wherein at each stage, the intermediate values are tested to determine whether the intermediate values have reached a point at which the hardware of the target machine has enough precision to finish the calculation without loss of accuracy, such that when it is determined based upon the intermediate calculations that the floating point hardware of the target machine provides sufficient precision to finish the calculations required by the instructions without loss of accuracy, the floating point hardware on the target machine is utilized to finish the calculations; and the integer hardware on the target machine is utilized to perform calculations not selected to be performed by the floating point hardware.
20. The system of claim 19, wherein the program code instructions are accumulated instructions that are calculated at a higher precision than the operands capable of being handled by the target machine.
21. The system of claim 20, wherein the program code instructions are floating point accumulated instructions of the form: d=±(a*b±c),
wherein a, b, c and d are operands expressible as floating point numbers.
22. The system of claim 21, wherein said floating point emulation algorithm comprises identifying whether any of the operands (a, b, or c) are special values having a known result that all compatible hardware will produce regardless of the level of precision of said compatible hardware.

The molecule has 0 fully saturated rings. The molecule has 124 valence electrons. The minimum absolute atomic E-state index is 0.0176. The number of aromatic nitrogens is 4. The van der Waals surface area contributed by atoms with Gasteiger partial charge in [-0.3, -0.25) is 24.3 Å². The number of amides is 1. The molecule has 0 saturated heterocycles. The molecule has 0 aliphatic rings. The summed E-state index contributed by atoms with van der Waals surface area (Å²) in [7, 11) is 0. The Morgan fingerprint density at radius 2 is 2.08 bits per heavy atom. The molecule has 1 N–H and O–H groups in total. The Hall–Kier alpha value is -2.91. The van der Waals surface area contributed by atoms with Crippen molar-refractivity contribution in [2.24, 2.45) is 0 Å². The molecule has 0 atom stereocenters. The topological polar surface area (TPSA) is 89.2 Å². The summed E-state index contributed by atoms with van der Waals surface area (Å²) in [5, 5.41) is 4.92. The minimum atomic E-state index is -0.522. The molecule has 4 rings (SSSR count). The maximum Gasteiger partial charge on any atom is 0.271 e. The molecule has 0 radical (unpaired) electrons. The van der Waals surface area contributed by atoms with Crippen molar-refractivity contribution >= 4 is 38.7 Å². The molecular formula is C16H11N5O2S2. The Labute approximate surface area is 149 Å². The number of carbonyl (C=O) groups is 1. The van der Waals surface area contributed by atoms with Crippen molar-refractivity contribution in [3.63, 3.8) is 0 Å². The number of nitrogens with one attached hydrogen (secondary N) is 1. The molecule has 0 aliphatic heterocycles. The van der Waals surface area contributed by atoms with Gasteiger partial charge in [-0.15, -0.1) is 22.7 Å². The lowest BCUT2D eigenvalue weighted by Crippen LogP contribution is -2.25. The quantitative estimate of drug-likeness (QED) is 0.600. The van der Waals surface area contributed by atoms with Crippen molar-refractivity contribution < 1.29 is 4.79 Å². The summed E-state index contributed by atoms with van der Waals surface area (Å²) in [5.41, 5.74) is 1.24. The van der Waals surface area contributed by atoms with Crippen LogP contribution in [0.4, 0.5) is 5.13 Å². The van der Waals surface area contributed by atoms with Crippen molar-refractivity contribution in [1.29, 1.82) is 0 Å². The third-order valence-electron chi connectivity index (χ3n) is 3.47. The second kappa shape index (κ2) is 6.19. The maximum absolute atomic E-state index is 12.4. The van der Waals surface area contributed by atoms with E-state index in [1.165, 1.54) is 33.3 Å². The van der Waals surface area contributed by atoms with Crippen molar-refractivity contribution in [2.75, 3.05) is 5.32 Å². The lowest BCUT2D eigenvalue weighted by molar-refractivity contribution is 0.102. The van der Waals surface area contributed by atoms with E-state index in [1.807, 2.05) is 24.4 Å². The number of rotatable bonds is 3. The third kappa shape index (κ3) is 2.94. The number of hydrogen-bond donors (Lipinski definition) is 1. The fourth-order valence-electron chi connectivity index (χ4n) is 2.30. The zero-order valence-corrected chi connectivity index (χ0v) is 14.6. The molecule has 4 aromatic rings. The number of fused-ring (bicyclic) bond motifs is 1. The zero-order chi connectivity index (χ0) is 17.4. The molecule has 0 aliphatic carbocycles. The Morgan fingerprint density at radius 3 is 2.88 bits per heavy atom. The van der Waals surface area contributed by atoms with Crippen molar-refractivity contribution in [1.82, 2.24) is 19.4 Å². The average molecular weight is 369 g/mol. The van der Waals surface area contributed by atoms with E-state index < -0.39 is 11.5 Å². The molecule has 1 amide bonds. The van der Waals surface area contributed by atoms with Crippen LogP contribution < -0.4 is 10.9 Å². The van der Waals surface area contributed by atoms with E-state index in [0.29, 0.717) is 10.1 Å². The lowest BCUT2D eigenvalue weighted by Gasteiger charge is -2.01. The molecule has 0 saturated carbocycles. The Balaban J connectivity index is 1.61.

23. The system of claim 22, wherein said special values include either zero, infinity, or NaN (not a number), wherein the floating point hardware is utilized to calculate the result of the accumulated instructions when any of the operands (a, b, or c) are identified as special values.
24. The system of claim 21, wherein said floating point emulation algorithm further comprises:
determining whether the exponent for the result of the multiplication of (a*b) overlaps with the exponent of c; and
utilizing the floating point hardware to calculate the result of the accumulated instructions when the exponent for the result of the multiplication of (a*b) fails to overlap with the exponent of c.